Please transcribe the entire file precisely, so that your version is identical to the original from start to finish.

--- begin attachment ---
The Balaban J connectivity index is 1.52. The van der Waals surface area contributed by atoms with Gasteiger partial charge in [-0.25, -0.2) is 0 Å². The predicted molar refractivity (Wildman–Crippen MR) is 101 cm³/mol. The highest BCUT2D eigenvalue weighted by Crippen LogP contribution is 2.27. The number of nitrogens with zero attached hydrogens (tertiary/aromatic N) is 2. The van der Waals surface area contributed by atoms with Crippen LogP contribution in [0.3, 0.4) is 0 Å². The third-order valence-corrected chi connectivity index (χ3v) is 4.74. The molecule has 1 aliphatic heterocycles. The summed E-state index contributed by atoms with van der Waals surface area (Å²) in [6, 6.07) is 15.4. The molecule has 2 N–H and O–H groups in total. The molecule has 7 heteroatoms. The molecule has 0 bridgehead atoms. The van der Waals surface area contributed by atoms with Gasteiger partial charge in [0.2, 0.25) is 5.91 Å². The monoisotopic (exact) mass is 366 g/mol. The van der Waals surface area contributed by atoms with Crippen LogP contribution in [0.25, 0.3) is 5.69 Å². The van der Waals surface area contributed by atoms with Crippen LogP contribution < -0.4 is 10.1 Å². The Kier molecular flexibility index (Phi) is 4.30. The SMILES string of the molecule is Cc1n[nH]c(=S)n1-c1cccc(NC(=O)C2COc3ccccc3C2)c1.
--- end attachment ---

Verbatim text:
The Balaban J connectivity index is 1.52. The van der Waals surface area contributed by atoms with Gasteiger partial charge in [-0.25, -0.2) is 0 Å². The predicted molar refractivity (Wildman–Crippen MR) is 101 cm³/mol. The highest BCUT2D eigenvalue weighted by Crippen LogP contribution is 2.27. The number of nitrogens with zero attached hydrogens (tertiary/aromatic N) is 2. The van der Waals surface area contributed by atoms with Crippen LogP contribution in [0.3, 0.4) is 0 Å². The third-order valence-corrected chi connectivity index (χ3v) is 4.74. The molecule has 1 aliphatic heterocycles. The summed E-state index contributed by atoms with van der Waals surface area (Å²) in [6, 6.07) is 15.4. The molecule has 2 N–H and O–H groups in total. The molecule has 7 heteroatoms. The molecule has 0 bridgehead atoms. The van der Waals surface area contributed by atoms with Gasteiger partial charge in [0.2, 0.25) is 5.91 Å². The monoisotopic (exact) mass is 366 g/mol. The van der Waals surface area contributed by atoms with Crippen LogP contribution in [0.25, 0.3) is 5.69 Å². The van der Waals surface area contributed by atoms with Crippen LogP contribution < -0.4 is 10.1 Å². The Kier molecular flexibility index (Phi) is 4.30. The SMILES string of the molecule is Cc1n[nH]c(=S)n1-c1cccc(NC(=O)C2COc3ccccc3C2)c1.